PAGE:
Salmonella Men on Planet Porno

Salmonella Men on Planet Porno
Tsutsui Yasutaka

I’m going to disappoint with this review. Salmonella Men on Planet Porno is neither gloriously pulpy nor titillating, despite the promise of the title. Certain bits of it are not for children, but those bits are not lascivious. Mostly they are just weird. This collection of short stories offers more of a window into modern Japanese surrealism than science fiction, but hopefully people will find it interesting enough to forgive the meatier discussion that follows.

Tsutsui Yasutaka occupies roughly the same place in the Japanese SF pantheon that Arthur C. Clarke or Isaac Asimov does in ours. There are some crucial differences, however, beyond the fact that Tsutsui is not a Russian Jew, neither has he received civic honors from the government of Sri Lanka. To begin with, Clarke and Asimov both failed to publish a book entitled Salmonella Men on Planet Porno. Beyond that, Tsutsui has found renown outside of SF, winning mainstream awards in Japan and Europe. His The Girl Who Leapt Across Time (Toki wo Kakeru Shojo) has been adapted a number of times as a mini-series, anime, and live action movie and has become part of the shared Japanese consciousness. Indeed, the short stories collected in Salmonella Men, which I will abbreviate to SMOPP, are much more mainstream than one might expect from a giant of the speculative field.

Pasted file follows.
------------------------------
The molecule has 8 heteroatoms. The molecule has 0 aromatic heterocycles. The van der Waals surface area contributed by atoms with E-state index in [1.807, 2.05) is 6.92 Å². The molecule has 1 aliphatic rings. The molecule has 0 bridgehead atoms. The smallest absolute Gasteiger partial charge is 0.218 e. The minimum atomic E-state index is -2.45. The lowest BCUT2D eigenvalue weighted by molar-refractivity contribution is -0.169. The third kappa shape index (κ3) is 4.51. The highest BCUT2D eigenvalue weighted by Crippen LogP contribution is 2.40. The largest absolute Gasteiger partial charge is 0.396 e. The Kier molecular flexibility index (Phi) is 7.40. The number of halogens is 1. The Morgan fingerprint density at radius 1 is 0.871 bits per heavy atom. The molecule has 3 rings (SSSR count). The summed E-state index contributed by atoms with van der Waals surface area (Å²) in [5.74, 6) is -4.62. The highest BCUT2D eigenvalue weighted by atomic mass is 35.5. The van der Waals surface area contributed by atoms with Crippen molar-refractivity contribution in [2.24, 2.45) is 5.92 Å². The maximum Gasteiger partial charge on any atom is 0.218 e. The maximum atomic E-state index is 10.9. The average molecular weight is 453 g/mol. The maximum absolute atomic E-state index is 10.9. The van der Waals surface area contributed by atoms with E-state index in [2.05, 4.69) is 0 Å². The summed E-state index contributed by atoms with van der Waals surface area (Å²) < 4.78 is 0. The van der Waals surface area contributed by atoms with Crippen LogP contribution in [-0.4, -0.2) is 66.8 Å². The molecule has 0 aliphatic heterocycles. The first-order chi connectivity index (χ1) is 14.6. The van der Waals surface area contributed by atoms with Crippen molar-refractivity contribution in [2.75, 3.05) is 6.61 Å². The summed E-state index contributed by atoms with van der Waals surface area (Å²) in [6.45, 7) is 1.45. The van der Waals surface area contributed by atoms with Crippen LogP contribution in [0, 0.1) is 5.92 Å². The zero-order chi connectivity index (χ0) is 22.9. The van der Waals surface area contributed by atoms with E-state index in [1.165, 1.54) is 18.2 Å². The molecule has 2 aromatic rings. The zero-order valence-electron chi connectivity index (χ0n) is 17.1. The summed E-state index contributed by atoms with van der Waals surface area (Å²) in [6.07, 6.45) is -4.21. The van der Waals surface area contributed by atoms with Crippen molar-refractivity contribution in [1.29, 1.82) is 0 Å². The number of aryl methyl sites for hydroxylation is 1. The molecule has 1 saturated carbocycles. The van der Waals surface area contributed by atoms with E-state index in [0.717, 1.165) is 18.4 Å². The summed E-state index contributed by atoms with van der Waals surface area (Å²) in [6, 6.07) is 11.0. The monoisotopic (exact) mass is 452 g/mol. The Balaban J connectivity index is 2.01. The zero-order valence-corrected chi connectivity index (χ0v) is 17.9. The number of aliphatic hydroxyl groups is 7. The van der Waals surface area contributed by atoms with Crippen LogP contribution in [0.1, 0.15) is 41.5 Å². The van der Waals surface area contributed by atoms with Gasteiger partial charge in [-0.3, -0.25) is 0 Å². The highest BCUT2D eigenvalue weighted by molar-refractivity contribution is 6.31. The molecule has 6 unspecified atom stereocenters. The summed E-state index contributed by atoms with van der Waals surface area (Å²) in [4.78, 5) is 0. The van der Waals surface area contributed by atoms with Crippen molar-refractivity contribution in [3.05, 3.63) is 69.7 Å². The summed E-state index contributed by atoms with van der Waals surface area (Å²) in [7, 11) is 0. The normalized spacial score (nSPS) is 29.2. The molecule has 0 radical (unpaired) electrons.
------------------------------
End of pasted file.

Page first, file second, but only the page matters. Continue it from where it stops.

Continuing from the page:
I would cautiously describe most of the SMOPP as “surreal dark comedy,” rather than SF. A couple of the stories are more or less SF (alien planets, futuristic cities, etc.), while a couple others are more sardonic horror. Some are just plain weird, while others are laugh out loud hilarious. (The contents of the ballast in a floating city for one, or the fondleweeds and collapsing cows of the title story.) Throughout, Tsutsui maintains a dim view of human institutions and their degrading effect on people. He’s often none too positive of people either; I found myself cheering for more than one protagonist to just keel over and die. Any yet, hope shines through occasionally. Behind (almost) every stupid person is a plea for sanity and/or decency.